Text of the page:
The global LNG market could be in for a shake-up in the wake of a break in diplomatic relations between Qatar and other Gulf Co-operation Council (GCC) states earlier this week.

GCC members Saudi Arabia, Bahrain and the UAE severed ties with neighbouring Qatar on Monday on the grounds that Doha was getting too politically close to Shia Muslim Iran, which is seen as a regional nemesis in the Gulf Sunni Muslim states, and providing political and financial support to radical Islamist groups whose ideologies challenge the conservative Islam observed by the Gulf Sunni regimes.

Egypt also broke diplomatic ties with Qatar, with which it has been at odds for several years. Qatar supported the Muslim Brotherhood government that came to power after the 2011 revolution and backed Mohammed Morsi, who was overthrown by the Egyptian army in 2013.

The Gulf states have closed their ports and airspace to Qatar in an effort to isolate the country and there are questions as to whether Egypt will attempt to block Qatari tankers carrying crude or LNG through the Suez Canal.

The UAE has barred any Qatari-flagged ships or vessels travelling to or from Qatar from using the port of Fujairah, which many ships use as a bunkering station and which could pose a serious problem for regional shipping.

Bahrain has put its ports and territorial waters off limits to all navigation to and from Qatar and Saudi Arabia has barred its ports from receiving any Qatari-flagged or owned vessels.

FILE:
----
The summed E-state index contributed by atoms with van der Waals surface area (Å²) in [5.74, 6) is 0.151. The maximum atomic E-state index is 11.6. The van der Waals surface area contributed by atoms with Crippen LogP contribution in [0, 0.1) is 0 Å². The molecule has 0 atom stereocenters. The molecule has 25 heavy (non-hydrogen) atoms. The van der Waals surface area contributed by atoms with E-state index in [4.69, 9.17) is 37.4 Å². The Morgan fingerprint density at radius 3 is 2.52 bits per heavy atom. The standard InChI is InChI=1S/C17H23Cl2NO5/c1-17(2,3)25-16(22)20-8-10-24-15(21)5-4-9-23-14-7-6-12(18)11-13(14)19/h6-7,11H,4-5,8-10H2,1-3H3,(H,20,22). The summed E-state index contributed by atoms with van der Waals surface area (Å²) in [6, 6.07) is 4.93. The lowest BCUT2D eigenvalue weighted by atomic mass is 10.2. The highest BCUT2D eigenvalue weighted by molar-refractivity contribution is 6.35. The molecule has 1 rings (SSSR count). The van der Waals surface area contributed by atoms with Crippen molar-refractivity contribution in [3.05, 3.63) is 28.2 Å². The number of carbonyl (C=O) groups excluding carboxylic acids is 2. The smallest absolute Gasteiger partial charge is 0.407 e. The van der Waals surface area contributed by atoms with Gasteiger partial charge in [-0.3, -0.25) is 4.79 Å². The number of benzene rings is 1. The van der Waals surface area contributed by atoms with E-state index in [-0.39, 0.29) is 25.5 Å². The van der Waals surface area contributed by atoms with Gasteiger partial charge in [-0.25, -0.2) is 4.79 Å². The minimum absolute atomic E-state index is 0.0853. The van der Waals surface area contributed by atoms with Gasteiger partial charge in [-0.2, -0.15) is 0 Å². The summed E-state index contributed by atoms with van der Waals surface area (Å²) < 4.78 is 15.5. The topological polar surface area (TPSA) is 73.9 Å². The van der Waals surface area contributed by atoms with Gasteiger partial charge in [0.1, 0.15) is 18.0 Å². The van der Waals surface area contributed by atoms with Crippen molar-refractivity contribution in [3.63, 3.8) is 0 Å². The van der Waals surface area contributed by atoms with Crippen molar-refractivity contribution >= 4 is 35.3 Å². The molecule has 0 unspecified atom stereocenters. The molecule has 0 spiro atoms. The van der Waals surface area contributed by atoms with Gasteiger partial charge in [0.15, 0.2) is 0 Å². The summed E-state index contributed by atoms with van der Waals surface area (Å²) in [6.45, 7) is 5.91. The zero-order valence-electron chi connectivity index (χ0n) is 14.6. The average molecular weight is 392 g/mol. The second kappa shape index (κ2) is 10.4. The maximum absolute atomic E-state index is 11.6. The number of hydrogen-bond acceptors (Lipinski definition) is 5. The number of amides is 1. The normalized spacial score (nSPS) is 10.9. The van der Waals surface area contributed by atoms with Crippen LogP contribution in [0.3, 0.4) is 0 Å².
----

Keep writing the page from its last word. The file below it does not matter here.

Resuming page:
For its part, Iran is reported to be implementing measures that will guarantee that Qatar does not experience any shortages of supplies.

Also Turkey, which is Sunni Muslim but which has its own Islamic interpretation on events in the region, has expressed its support for Qatar, which could in turn lead to problems between Ankara and Cairo and the Gulf states.

Qatar’s different approach to the region has created tensions between the GCC partners for some time. The Qatari television station Al Jazeera has frequently broadcast stories that have not been received well by the Saudis or other Gulf Arab states, and while private Qatari citizens are not alone among Gulf Arabs who provide funding for radical Islamic groups, including Islamic State and Hamas, Qatar is being singled out as the main culprit for such activity.

Qatar is the world’s largest supplier of LNG. It shipped 78 million tonnes during 2016, some of which went to the UAE, Jordan and Egypt, which obtained some 60% of its LNG imports from Qatar in 2016, and Dubai received 40% of its LNG from Qatar last year.

Furthermore, Qatar ships 2 bcf (56.6 mcm) per day to the UAE and Oman via the Dolphin gas pipeline. It remains unclear if these gas deliveries will be affected by the diplomatic row. If so, it would create shortages in Egypt and the UAE and resonate in LNG markets, where prices have been depressed thanks to low oil prices.

There is concern about whether the diplomatic split will have an impact on OPEC’s agreement to limit oil production in the face of a glutted market.

Qatar is seen as being instrumental in getting Iran to participate in the plan, which was put into effect in January this year and which was recently extended to March 2018 amid concerns that the restrictions placed on output by OPEC and non-OPEC producers will be insufficient during that time to reduce oil stocks.

In the meantime, another GCC member, Kuwait, has been attempting to mediate in the situation. Kuwait has advised Qatar to focus on easing the tension and to take no steps that would escalate the dispute.